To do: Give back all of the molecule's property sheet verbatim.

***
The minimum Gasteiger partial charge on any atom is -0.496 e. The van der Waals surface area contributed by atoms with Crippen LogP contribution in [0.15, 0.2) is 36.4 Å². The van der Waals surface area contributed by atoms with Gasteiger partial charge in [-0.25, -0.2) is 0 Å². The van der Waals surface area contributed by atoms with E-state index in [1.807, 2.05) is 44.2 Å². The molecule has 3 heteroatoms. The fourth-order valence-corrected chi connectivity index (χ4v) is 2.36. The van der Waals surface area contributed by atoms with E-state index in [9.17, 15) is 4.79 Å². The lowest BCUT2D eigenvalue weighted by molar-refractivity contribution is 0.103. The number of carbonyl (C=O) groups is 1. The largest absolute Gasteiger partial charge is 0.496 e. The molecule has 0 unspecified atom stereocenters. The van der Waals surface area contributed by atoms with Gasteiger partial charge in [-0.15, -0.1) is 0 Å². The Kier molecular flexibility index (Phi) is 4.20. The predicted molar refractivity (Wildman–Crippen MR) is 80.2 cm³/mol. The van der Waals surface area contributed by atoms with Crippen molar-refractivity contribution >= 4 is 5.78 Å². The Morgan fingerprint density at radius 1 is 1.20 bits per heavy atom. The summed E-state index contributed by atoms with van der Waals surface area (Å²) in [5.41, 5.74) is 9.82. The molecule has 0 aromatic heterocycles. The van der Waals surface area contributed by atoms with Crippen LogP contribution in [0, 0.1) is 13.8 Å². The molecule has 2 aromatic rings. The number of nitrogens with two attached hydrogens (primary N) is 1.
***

The minimum Gasteiger partial charge on any atom is -0.496 e. The van der Waals surface area contributed by atoms with Crippen LogP contribution in [0.15, 0.2) is 36.4 Å². The van der Waals surface area contributed by atoms with Gasteiger partial charge in [-0.25, -0.2) is 0 Å². The van der Waals surface area contributed by atoms with E-state index in [1.807, 2.05) is 44.2 Å². The molecule has 3 heteroatoms. The fourth-order valence-corrected chi connectivity index (χ4v) is 2.36. The van der Waals surface area contributed by atoms with E-state index in [9.17, 15) is 4.79 Å². The lowest BCUT2D eigenvalue weighted by molar-refractivity contribution is 0.103. The number of carbonyl (C=O) groups is 1. The largest absolute Gasteiger partial charge is 0.496 e. The molecule has 0 unspecified atom stereocenters. The van der Waals surface area contributed by atoms with Gasteiger partial charge in [-0.15, -0.1) is 0 Å². The Kier molecular flexibility index (Phi) is 4.20. The predicted molar refractivity (Wildman–Crippen MR) is 80.2 cm³/mol. The van der Waals surface area contributed by atoms with Crippen molar-refractivity contribution >= 4 is 5.78 Å². The Morgan fingerprint density at radius 1 is 1.20 bits per heavy atom. The summed E-state index contributed by atoms with van der Waals surface area (Å²) in [5.41, 5.74) is 9.82. The molecule has 0 aromatic heterocycles. The van der Waals surface area contributed by atoms with Crippen LogP contribution in [0, 0.1) is 13.8 Å². The molecule has 2 aromatic rings. The number of nitrogens with two attached hydrogens (primary N) is 1.